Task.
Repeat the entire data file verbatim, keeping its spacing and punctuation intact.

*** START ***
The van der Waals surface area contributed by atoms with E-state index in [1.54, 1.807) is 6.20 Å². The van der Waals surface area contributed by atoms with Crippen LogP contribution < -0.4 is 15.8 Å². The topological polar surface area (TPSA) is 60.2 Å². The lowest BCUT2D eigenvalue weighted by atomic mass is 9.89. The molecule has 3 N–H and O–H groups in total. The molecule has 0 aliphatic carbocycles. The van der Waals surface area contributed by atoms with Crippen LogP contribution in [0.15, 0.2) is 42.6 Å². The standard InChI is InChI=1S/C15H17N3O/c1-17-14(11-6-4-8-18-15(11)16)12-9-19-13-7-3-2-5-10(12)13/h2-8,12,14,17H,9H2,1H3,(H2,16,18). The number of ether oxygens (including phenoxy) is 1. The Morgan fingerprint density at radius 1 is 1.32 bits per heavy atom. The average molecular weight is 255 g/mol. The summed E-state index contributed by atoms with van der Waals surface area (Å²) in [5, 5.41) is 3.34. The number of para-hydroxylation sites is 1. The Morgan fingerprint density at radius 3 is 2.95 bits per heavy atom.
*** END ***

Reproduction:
The van der Waals surface area contributed by atoms with E-state index in [1.54, 1.807) is 6.20 Å². The van der Waals surface area contributed by atoms with Crippen LogP contribution < -0.4 is 15.8 Å². The topological polar surface area (TPSA) is 60.2 Å². The lowest BCUT2D eigenvalue weighted by atomic mass is 9.89. The molecule has 3 N–H and O–H groups in total. The molecule has 0 aliphatic carbocycles. The van der Waals surface area contributed by atoms with Crippen LogP contribution in [0.15, 0.2) is 42.6 Å². The standard InChI is InChI=1S/C15H17N3O/c1-17-14(11-6-4-8-18-15(11)16)12-9-19-13-7-3-2-5-10(12)13/h2-8,12,14,17H,9H2,1H3,(H2,16,18). The number of ether oxygens (including phenoxy) is 1. The Morgan fingerprint density at radius 1 is 1.32 bits per heavy atom. The average molecular weight is 255 g/mol. The summed E-state index contributed by atoms with van der Waals surface area (Å²) in [5, 5.41) is 3.34. The number of para-hydroxylation sites is 1. The Morgan fingerprint density at radius 3 is 2.95 bits per heavy atom.